A child contracted the plague while visiting the Stanislaus National Forest and the Crane Flat Campground in Yosemite National Park in mid-July, state public health officials said.
The child, who's from L.A. County, is recovering, but officials are concerned others may contract the disease, according to the California Department of Public Health.
The plague is an infectious bacterial disease carried by squirrels, chipmunks, other rodents and their fleas. Fleas feeding on sick or dead infected rodents can carry the infection to other animals or humans.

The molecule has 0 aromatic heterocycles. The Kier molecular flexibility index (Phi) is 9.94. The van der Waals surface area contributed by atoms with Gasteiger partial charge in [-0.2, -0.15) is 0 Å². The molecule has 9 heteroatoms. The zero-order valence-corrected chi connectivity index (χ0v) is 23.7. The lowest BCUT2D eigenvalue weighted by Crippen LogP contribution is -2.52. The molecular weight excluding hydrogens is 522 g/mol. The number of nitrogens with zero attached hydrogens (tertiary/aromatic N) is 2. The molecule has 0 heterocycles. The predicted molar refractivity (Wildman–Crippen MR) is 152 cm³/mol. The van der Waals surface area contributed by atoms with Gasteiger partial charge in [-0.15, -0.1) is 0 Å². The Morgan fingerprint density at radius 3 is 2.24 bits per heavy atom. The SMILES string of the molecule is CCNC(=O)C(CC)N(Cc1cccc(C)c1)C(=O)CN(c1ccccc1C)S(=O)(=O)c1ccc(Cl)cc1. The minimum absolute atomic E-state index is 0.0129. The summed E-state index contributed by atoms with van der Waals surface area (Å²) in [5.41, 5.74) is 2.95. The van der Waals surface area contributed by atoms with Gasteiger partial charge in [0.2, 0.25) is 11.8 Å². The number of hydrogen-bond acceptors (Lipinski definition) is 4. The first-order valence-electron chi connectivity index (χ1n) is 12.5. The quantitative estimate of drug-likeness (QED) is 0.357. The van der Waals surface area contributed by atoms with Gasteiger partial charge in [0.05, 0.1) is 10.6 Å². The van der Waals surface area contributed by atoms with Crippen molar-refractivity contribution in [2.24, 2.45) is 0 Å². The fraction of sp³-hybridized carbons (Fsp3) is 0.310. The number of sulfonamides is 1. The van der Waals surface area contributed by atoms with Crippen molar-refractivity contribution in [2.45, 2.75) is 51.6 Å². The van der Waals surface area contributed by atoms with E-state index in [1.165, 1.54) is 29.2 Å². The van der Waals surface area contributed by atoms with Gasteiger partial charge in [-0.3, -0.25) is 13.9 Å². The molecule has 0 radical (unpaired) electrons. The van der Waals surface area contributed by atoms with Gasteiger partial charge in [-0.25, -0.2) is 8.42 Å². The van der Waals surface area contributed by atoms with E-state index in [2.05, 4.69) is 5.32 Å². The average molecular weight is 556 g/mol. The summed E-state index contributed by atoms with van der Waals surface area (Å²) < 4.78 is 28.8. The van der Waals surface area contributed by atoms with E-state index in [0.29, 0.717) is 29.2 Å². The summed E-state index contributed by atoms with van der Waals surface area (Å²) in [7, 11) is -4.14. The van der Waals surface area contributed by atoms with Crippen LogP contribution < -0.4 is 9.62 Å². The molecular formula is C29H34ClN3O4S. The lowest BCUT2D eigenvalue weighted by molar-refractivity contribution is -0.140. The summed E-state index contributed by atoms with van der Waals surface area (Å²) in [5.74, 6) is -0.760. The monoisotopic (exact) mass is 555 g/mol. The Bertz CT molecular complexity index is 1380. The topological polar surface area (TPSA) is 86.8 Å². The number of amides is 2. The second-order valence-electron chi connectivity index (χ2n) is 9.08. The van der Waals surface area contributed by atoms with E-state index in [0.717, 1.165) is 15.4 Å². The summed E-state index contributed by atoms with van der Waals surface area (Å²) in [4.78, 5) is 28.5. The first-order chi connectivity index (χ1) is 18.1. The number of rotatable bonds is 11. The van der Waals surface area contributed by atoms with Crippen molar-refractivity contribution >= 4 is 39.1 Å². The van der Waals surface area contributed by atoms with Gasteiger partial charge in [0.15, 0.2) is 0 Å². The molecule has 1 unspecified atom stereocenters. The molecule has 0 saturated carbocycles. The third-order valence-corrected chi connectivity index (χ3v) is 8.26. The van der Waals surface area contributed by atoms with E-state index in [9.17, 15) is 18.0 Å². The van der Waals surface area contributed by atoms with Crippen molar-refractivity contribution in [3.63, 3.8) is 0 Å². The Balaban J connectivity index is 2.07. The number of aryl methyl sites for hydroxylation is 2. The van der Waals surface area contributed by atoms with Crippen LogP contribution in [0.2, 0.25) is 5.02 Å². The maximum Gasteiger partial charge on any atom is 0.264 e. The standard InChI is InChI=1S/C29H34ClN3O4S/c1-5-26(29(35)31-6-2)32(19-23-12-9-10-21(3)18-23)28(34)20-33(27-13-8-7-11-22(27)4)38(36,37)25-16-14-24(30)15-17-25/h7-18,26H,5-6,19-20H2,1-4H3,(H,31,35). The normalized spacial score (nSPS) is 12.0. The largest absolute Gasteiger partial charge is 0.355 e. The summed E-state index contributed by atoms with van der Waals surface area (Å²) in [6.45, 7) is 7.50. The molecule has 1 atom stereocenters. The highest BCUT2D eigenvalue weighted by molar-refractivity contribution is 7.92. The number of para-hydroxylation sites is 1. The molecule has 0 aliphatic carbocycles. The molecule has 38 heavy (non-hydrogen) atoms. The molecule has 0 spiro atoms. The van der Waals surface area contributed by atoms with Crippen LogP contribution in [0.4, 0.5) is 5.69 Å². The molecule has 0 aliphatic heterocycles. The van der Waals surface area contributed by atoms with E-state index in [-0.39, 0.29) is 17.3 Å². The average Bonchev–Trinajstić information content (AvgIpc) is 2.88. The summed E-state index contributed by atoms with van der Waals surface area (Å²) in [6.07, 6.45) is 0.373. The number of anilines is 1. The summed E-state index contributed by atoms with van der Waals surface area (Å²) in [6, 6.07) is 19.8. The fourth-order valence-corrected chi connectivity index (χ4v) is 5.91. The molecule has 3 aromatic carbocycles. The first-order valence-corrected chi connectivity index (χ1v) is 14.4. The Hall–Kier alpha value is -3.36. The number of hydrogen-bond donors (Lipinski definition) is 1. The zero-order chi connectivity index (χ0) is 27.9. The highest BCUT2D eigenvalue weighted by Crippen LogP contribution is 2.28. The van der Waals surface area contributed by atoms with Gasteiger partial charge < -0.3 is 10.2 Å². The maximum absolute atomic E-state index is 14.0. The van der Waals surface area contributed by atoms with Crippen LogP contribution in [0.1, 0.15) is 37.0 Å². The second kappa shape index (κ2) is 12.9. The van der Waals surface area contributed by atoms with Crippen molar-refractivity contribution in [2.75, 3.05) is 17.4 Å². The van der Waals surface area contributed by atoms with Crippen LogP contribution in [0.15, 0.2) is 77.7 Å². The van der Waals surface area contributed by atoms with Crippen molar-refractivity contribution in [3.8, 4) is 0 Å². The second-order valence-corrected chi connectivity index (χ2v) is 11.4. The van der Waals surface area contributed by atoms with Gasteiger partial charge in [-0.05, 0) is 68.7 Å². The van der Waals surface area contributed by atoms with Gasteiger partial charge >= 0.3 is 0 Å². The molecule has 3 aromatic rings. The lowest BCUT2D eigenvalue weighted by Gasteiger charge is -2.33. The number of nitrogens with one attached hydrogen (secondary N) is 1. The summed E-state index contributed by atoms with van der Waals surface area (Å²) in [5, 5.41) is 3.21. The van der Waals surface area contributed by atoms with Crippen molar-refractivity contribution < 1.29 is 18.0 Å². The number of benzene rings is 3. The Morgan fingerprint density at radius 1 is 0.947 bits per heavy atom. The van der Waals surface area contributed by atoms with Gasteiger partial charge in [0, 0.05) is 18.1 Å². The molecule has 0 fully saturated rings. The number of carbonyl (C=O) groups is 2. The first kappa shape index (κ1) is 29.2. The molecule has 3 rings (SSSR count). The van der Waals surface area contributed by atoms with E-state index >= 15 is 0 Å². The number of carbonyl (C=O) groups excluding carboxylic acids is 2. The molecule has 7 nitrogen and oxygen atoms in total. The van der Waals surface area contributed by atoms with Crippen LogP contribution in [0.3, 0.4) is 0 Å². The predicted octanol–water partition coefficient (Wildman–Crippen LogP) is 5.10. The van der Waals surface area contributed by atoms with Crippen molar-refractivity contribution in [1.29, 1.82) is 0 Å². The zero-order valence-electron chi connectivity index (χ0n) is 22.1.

In California, infected animals will likely be found in the mountains, foothills and sometimes the coast.
Yosemite National Park will post signs advising visitors about the plague case.
But certain steps can be taken to avoid exposure to the plague, according to health officials:
— Never feed squirrels, chipmunks or other rodents, and never touch sick or dead rodents.
— Avoid walking, hiking or camping near rodent burrows.
— Wear long pants tucked into socks or boot tops to reduce exposure to fleas.
— Spray insect repellent containing DEET on socks and pant cuffs to reduce exposure to fleas.
— Keep wild rodents out of homes, trailers and outbuildings and away from pets.